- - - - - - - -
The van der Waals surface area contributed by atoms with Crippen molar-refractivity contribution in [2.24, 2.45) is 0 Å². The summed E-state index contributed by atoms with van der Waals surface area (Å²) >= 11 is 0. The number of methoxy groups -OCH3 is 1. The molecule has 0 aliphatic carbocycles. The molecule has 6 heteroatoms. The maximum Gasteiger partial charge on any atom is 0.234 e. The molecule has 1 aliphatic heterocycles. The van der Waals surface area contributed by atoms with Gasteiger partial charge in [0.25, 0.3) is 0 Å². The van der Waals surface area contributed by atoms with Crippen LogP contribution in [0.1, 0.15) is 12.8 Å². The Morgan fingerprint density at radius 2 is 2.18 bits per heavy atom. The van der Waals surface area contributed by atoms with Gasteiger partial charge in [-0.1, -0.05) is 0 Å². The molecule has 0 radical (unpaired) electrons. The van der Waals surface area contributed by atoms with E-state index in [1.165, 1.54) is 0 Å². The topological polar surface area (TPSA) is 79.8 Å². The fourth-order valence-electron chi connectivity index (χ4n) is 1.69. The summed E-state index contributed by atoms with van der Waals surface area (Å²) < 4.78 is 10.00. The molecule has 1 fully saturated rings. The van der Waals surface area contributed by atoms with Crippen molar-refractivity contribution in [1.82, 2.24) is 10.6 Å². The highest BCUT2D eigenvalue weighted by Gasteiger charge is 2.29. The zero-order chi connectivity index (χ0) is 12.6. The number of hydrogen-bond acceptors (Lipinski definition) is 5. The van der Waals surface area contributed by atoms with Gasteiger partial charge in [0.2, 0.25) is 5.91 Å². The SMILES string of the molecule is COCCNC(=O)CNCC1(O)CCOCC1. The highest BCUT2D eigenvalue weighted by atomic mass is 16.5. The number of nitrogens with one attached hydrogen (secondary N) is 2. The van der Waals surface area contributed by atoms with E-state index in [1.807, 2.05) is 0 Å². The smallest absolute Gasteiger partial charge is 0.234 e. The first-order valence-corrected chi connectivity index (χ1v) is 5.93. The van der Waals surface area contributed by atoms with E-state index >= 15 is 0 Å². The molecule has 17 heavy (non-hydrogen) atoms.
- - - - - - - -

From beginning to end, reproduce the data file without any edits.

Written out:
The van der Waals surface area contributed by atoms with Crippen molar-refractivity contribution in [2.24, 2.45) is 0 Å². The summed E-state index contributed by atoms with van der Waals surface area (Å²) >= 11 is 0. The number of methoxy groups -OCH3 is 1. The molecule has 0 aliphatic carbocycles. The molecule has 6 heteroatoms. The maximum Gasteiger partial charge on any atom is 0.234 e. The molecule has 1 aliphatic heterocycles. The van der Waals surface area contributed by atoms with Gasteiger partial charge in [0.25, 0.3) is 0 Å². The van der Waals surface area contributed by atoms with Crippen LogP contribution in [0.1, 0.15) is 12.8 Å². The Morgan fingerprint density at radius 2 is 2.18 bits per heavy atom. The van der Waals surface area contributed by atoms with Gasteiger partial charge in [-0.1, -0.05) is 0 Å². The molecule has 0 radical (unpaired) electrons. The van der Waals surface area contributed by atoms with E-state index in [1.165, 1.54) is 0 Å². The topological polar surface area (TPSA) is 79.8 Å². The fourth-order valence-electron chi connectivity index (χ4n) is 1.69. The summed E-state index contributed by atoms with van der Waals surface area (Å²) < 4.78 is 10.00. The molecule has 1 fully saturated rings. The van der Waals surface area contributed by atoms with Crippen molar-refractivity contribution in [1.82, 2.24) is 10.6 Å². The highest BCUT2D eigenvalue weighted by Gasteiger charge is 2.29. The zero-order chi connectivity index (χ0) is 12.6. The number of hydrogen-bond acceptors (Lipinski definition) is 5. The van der Waals surface area contributed by atoms with Gasteiger partial charge in [0.2, 0.25) is 5.91 Å². The SMILES string of the molecule is COCCNC(=O)CNCC1(O)CCOCC1. The highest BCUT2D eigenvalue weighted by atomic mass is 16.5. The number of nitrogens with one attached hydrogen (secondary N) is 2. The van der Waals surface area contributed by atoms with E-state index in [1.807, 2.05) is 0 Å². The smallest absolute Gasteiger partial charge is 0.234 e. The first-order valence-corrected chi connectivity index (χ1v) is 5.93. The van der Waals surface area contributed by atoms with E-state index >= 15 is 0 Å². The molecule has 17 heavy (non-hydrogen) atoms.